In the mystery I’ve just started, two of my characters go into a speakeasy in Chicago in 1924 and order martinis. I wondered how much this would cost. Details like that enrich the writing and give readers a greater sense of the time and place. So I started investigating. And EUREKA! I found this price list from a Chicago speakeasy, dating from the mid-1920s. Perfect!
So this is what I wrote:
A haze of smoke hung over the place like thick fog on a fall morning. It shrouded the piano man and the young colored woman who stood beside him singing I Wish I Could Shimmy Like my Sister Kate. Her warm, throaty voice caressed the notes like a lover. Freddie and I sidled up to the crowded bar and ordered martinis. We surveyed the joint as we waited for the bartender to deliver.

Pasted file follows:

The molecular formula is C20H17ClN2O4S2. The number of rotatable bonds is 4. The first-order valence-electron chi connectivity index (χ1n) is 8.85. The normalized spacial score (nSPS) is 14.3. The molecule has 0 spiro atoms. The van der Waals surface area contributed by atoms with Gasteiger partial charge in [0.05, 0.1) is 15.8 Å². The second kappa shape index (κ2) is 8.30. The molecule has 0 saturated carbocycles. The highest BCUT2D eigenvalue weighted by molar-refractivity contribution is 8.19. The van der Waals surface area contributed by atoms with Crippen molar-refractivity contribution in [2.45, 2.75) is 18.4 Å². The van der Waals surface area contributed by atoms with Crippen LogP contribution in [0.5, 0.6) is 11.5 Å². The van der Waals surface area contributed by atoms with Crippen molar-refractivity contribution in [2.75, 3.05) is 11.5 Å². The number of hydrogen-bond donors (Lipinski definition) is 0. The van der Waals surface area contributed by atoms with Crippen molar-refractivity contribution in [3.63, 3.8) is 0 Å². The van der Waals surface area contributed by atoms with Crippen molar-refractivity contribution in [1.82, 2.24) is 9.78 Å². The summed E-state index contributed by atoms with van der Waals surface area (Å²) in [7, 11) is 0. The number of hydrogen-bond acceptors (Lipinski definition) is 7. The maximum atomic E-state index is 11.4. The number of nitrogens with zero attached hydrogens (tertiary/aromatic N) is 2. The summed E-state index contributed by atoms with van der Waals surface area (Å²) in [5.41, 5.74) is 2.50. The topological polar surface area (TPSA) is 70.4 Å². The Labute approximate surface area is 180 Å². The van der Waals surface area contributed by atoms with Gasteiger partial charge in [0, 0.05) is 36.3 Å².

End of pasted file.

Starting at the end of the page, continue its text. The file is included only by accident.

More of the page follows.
Two long wooden bars divided the room. Two bartenders worked between them, serving customers from both sides. On our side a dozen café tables, each with two chairs, formed an arc around the musicians. The opposite side was busier, with card tables ringed with gamblers. No one was paying much attention to the music, which was a shame. That girl was good.
The martinis arrived. Freddie put three quarters on the counter. “Keep the change.”